E.W. Jackson Lags in Finance Filings Again

View Comments ()
|
Email
|
Print

    NEWSLETTERS

    For the second time in as many months, Republican lieutenant governor candidate E.W. Jackson has submitted required state campaign finance reports that fail to properly itemize individual contributors to his campaign.

    State Board of Elections spokeswoman Nikki Sheridan said Jackson filed his paperwork on time. But instead of detailing each donor in the report's Schedule A and the amount given, Jackson lists $48,155.54 from his own campaign as ``unitemized small contributions.''

    That accounted for 41 percent of the $118,508 he reported in total contributions from May 30 through June 30. Jackson reported $90,025 on hand as of July 1. His Democratic opponent, state Sen. Ralph Northam, reported raising $226,412 during the period, with a $106,184 cash balance.

    "The campaign is well within the grace period. There is nothing improper here. We are currently in the process of making an addendum to the filing," a campaign spokesperson told News4 Wednesday.

    Jackson's campaign paid a $100 fine a month ago for tardy filing and improper itemization of campaign donation reports covering April and May. In it, he also failed to itemize donors of $100 or more. He amended the report and filed a corrected version two weeks later.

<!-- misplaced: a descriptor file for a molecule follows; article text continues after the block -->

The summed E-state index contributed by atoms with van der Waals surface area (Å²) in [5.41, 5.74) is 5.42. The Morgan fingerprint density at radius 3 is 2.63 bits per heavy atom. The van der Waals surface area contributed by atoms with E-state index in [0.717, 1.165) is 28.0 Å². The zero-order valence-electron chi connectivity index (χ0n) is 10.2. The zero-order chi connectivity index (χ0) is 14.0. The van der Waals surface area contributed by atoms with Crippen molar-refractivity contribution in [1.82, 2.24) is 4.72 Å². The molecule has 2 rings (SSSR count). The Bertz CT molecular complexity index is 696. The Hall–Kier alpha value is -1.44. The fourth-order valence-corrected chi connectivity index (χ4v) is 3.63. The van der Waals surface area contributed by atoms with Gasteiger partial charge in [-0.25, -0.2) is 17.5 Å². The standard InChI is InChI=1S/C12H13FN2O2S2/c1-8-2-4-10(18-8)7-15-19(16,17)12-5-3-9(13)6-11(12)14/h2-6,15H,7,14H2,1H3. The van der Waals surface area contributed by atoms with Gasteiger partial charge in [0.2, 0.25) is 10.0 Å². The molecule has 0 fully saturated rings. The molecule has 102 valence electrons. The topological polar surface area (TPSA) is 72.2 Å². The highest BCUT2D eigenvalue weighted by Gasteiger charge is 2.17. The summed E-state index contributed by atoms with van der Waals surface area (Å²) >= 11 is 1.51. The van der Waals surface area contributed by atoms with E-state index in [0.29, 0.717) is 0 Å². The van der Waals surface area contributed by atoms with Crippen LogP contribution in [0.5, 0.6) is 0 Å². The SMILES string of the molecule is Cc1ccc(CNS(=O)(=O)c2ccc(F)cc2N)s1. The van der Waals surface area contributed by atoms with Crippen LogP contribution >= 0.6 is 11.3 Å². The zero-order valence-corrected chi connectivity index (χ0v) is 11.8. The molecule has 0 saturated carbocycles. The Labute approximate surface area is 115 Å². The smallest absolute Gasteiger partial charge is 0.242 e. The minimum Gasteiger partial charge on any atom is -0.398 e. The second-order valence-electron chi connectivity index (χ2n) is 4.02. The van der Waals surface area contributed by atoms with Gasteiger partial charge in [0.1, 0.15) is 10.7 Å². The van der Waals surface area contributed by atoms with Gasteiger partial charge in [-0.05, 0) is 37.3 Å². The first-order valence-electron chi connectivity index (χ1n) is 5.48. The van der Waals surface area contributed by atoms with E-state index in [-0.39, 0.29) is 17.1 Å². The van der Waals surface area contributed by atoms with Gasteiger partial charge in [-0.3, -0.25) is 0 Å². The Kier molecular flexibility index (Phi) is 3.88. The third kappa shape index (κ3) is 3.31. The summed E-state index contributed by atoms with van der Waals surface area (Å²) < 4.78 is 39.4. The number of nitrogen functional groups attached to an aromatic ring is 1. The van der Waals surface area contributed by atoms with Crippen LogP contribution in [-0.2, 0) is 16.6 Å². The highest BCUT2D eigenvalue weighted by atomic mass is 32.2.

Sheridan said the board will ask Jackson again to fully disclose his donors. She said state law gives the board authority to review Jackson's filings and to allow his campaign time to amend the report without penalty, but failing to do so in a timely manner is punishable by a fine of up to $1,000.

    Jackson, an outspoken Chesapeake minister, surprised many when he captured the GOP nomination at a convention dominated by conservatives in May. He has drawn heavy media coverage for various statements, including accusing Planned Parenthood of being more deadly to African-American lives than the Ku Klux Klan because of the number of abortions performed on black women.

    His convoluted campaign finance reports come in a time of heightened scrutiny over money in Virginia politics with federal and state officials investigating Gov. Bob McDonnell for thousands to dollars' worth of gifts to his family that were not disclosed on annual statements of economic interest required of all Virginia state officeholders and candidates for elected office.